The Back Story
Conservative Approaches Treat Most Cases of Back Pain
More than 80 percent of American adults will experience some form of back pain during their lives, and physical therapy and rehabilitation often produce the best results.
"Most people will experience back pain — often in the lower back —
at some point or another, and it is
highly treatable," notes Ziad Yafi,
MD. "It's also important to realize
that surgery is not required in
Thankfully, many cases of back pain can be treated with conservative approaches, such
physical therapy, exercise and
treatments to reduce discomfort
and enhance well-being. These
approaches include: core
strengthening exercises and Pilates,
flexibility exercises, ultrasound, traction, electrical stimulation, myofascial release therapy (to improve pain and improve soft tissue flexibility) and trigger point massage.
Conditions causing nerve pain require other treatments. One approach is neurostimulation, which blocks pain signals from the spinal cord as they go to the brain. Pain medications are another solution. These include non-steroidal anti-inflammatory drugs (NSAIDs), steroids, opiates and muscle relaxants. Pain injections, such as epidural steroid injections, are another form of pain management. Finally, cognitive behavioral therapy may be equally or more effective than drugs or surgery.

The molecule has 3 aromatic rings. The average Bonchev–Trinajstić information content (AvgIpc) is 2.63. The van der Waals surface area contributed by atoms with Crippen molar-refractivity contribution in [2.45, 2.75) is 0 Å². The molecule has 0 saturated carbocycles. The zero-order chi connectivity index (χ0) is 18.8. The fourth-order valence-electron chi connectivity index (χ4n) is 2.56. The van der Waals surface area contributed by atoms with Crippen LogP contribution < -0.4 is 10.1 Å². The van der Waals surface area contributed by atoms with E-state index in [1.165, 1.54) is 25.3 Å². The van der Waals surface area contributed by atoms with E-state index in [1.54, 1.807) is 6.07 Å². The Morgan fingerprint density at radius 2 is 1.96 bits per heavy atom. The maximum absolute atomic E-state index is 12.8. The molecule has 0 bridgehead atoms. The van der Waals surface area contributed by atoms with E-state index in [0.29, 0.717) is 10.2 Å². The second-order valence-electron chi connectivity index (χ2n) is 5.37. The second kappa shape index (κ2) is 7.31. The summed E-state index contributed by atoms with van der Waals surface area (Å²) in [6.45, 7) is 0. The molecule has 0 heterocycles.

Only 5 to 10 percent of spine problems require surgical solutions. A decision to have surgery requires the careful evaluation of several factors.
Living With Back Pain
Bob Neatrour, who turned
61 at the end of December,
knows what it is like to
suffer from back pain. His
back problems started about
a year ago when he fell while
working on a ladder at his
home. The client sales
executive didn't feel much
pain at the time. But last
Christmas when he took his
Christmas tree from the car
and flung it over his shoulder,
he felt a twinge in his back.
By January, he could hardly
get out of a chair.
After receiving an MRI, orthopedic surgeon Christopher Silveri, MD, recommended Neatrour receive cortisone shots and physical therapy. Dr. Yafi gave Neatrour his initial injection. The patient then underwent physical therapy for eight weeks. The hardest thing about living with a ruptured disc is modifying his lifestyle, he says, noting, "I have to accept the fact I'm not 24 anymore. But then again, I don't have to be 95 either. So I'm trying to be smart."
Neatrour, who received his second shot last July, is grateful for the support he has received at Inova Fair Oaks Hospital — and especially from Jean Snyder. The spine care navigator has offered reassurance and encouragement to him throughout his ordeal.
"Jean has been a great advocate," says Neatrour, who continues to work out every morning and ride his bike.
"She's kind of kept me calm. That's one of the biggest challenges."
Options for Treating Back and Neck Pain
The Inova Spine Institute can help you determine the best treatment option. Learn more here.